News / Research and Publications

New article on carfree living in Case Studies on Transport Policy, co-authored by Dorina Pojani

This exploratory study examines the motivations of people who live “car-free” by choice in Brisbane, Australia. The Theory of Planned Behaviour is employed as a guiding framework for the analysis. Unlike the “car-less”, the “car-free” are physically and intellectually able to drive, and have sufficient income to purchase and maintain a car, yet they have chosen on shun automobility. In a low-density, sprawling, and car-oriented context like Brisbane’s, their choice is unusual, hence worth examining. Through in-depth interviews of 24 car-free people, we found that they have embraced car-free living in order to ‘go green’; pursue health and well-being; and achieve convenience and minimalism. Personal advantages have priority over collective interests. Participants share a belief that car ownership is simply unnecessary if one makes certain practical adjustments. A characteristic element that unites the car-free is their maverick outlook. All have been willing to defy a key societal norm, automobility, even as this involves some downsides. They believe that the advantages of a car-free life outweigh any drawbacks. It appears that a car-free lifestyle is an educated middle-class phenomenon. However, a larger survey may reveal specific demographic clusters among the car-free.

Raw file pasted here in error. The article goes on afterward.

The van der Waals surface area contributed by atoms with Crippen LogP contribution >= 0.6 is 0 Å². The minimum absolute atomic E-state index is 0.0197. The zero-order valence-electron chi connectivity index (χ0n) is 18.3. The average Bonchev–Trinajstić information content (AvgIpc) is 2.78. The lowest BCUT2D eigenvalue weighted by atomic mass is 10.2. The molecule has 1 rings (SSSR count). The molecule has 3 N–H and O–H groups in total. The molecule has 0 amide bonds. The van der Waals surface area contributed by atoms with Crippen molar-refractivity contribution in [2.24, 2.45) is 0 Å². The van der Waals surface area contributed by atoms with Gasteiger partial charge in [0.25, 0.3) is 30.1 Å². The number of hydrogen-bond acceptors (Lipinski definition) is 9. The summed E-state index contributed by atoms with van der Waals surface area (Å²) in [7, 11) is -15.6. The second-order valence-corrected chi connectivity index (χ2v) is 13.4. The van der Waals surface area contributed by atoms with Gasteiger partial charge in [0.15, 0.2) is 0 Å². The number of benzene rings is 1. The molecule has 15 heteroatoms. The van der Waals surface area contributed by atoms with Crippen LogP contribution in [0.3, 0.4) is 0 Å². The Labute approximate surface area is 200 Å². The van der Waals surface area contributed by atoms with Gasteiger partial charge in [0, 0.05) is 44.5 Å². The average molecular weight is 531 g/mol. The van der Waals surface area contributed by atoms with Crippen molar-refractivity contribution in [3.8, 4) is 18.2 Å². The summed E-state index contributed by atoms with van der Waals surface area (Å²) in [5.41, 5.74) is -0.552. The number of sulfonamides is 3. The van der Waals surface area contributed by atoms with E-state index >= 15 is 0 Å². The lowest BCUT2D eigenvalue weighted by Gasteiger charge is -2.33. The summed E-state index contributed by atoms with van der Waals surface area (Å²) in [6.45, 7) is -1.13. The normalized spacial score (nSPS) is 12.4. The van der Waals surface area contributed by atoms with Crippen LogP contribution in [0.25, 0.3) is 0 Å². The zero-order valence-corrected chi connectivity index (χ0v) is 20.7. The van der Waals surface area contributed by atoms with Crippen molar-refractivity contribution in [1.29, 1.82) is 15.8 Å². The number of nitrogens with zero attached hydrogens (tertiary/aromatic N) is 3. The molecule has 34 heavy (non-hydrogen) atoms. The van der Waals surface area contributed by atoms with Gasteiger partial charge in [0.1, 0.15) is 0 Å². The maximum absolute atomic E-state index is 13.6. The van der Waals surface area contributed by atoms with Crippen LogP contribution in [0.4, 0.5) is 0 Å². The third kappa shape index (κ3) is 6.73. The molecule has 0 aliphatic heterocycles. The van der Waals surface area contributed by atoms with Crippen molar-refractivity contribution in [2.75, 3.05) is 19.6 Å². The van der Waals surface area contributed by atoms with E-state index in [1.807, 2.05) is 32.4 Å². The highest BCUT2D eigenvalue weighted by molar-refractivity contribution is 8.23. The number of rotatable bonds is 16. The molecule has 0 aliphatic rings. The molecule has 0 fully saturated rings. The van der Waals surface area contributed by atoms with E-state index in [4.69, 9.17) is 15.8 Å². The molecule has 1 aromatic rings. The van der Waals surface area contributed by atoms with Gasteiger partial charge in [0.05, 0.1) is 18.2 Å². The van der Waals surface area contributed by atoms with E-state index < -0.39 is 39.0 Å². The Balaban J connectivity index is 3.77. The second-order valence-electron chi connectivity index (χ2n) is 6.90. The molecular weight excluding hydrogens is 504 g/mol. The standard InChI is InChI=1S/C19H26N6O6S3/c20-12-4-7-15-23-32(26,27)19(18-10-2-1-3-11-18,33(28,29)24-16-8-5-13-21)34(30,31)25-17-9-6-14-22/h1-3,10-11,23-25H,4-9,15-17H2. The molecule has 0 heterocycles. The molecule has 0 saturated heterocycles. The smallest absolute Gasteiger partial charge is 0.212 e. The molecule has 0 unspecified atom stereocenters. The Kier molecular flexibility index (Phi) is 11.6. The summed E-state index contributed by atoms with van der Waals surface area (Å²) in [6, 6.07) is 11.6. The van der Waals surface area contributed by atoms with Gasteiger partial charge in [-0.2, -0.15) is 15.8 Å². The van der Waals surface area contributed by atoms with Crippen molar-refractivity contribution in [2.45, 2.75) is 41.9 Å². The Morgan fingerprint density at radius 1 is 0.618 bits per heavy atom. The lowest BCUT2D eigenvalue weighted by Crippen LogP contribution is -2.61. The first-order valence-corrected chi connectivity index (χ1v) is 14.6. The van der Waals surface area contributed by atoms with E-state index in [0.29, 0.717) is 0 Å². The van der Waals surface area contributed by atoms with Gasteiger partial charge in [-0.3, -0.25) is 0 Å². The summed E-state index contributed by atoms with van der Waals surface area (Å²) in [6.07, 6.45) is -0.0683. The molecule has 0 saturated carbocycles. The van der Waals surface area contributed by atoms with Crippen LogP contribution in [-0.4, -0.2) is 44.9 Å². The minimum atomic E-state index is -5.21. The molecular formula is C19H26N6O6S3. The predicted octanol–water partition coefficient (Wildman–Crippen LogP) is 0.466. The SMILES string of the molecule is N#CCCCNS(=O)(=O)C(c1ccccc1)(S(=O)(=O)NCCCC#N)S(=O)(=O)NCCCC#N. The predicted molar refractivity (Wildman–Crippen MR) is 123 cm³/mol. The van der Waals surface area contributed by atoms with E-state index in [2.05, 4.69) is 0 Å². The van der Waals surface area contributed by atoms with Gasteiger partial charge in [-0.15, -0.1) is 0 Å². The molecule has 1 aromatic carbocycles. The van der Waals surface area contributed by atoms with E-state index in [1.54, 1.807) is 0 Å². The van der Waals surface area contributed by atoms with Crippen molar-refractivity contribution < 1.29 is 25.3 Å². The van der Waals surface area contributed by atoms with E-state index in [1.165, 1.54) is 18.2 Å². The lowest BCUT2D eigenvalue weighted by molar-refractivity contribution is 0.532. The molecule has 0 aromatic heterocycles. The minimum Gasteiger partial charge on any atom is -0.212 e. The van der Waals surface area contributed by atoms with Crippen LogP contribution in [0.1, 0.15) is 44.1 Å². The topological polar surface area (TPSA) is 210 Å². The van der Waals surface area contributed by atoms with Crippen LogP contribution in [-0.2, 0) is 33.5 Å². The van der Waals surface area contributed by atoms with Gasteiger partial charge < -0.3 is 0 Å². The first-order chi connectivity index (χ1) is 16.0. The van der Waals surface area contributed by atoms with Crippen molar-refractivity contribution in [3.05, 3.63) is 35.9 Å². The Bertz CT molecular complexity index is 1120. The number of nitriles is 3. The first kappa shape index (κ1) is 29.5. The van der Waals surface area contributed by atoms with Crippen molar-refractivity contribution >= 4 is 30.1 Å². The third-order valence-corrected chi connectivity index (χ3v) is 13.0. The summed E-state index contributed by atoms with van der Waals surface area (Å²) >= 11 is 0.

• Title: Living car-free by choice in a sprawling city: Desirable and … possible?
  • Authors: Hayley Paijmans and Dorina Pojani
  • Journal: Case Studies on Transport Policy
  • Link to article:

Read UQ News coverage of the research:

The study has been featured on the Brisbane Times: